Posts tagged Foreign Intelligence Surveillance Act.
Time 3 Minute Read
In a major speech delivered at the U.S. Department of Justice on January 17, 2014, President Obama addressed the call for reforms to government surveillance programs following disclosures regarding National Security Agency (“NSA”) activities leaked by Edward Snowden since June of last year. The President discussed the need to advance national security while strengthening protections for privacy and civil liberties, improving transparency in intelligence programs, engaging in continual oversight and rebuilding trust among foreign leaders and citizens. He outlined several areas of reform:
Time 2 Minute Read

On December 18, 2013, the White House published a report recommending reforms to the federal government’s wide-ranging surveillance programs. The voluminous report, entitled “Liberty and Security in a Changing World,” was authored by The Review Group on Intelligence and Communications Technologies, an advisory panel that includes experts in national security, intelligence gathering and civil liberties.

Time 4 Minute Read

The Obama Administration is in the process of finalizing its review of a statutory electronic surveillance proposal initially developed by the FBI, and is expected to support the introduction of a modified version as legislation. The proposal addresses concerns raised by law enforcement and national security agencies regarding the widening gap between their legal authority to intercept real-time electronic communications pursuant to a court order, and the practical difficulties associated with actually intercepting those communications. According to the government, this gap increasingly prevents the agencies from collecting Internet-based phone calls, emails, chats, text messages and other communications of terrorists, spies, organized crime groups, child pornography distributors and other dangerous actors. The FBI refers to this as the “going dark” problem.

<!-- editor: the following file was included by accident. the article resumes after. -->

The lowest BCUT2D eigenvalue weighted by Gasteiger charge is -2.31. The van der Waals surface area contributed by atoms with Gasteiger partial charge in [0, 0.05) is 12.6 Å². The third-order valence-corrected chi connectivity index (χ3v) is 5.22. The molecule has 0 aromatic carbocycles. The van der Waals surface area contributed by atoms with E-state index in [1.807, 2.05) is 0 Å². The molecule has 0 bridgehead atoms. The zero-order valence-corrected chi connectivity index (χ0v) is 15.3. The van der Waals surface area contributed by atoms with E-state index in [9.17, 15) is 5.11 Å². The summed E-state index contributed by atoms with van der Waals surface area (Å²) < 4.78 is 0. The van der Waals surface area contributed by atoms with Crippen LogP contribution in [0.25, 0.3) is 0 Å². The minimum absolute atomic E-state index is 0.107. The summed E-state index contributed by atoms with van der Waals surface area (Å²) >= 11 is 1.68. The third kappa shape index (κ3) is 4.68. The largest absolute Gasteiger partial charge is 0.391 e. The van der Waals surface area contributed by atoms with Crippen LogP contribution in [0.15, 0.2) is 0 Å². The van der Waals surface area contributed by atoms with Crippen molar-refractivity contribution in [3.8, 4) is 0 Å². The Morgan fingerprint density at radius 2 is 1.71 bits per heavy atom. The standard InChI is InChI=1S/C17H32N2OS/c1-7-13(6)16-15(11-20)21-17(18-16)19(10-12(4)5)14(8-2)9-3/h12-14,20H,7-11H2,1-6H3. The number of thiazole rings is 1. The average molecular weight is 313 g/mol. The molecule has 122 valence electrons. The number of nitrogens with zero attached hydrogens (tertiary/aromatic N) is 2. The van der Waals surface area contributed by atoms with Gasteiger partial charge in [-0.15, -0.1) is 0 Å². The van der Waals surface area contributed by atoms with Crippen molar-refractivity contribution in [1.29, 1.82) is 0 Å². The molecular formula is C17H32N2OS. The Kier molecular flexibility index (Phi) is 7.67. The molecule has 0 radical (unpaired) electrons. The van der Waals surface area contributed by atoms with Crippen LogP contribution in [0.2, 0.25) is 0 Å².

Time 4 Minute Read

On February 26, 2013, the United States Supreme Court decided in Clapper v. Amnesty International that U.S. persons who engage in communications with individuals who may be potential targets of surveillance under the Foreign Intelligence Surveillance Act (“FISA”) lack standing to challenge the statute’s constitutionality. The Supreme Court determined that the plaintiffs’ alleged injuries were not “certainly impending” and that the measures they claimed to have taken to avoid surveillance were not “fairly traceable” to the challenged statute. Although this 5-4 decision would not be considered a “privacy” or “data breach” case, the Court’s analysis will have a significant impact on such cases going forward, and may thwart the ability of individuals affected by data breaches to assert standing based on possible future harm.


Subscribe Arrow

Recent Posts




Jump to Page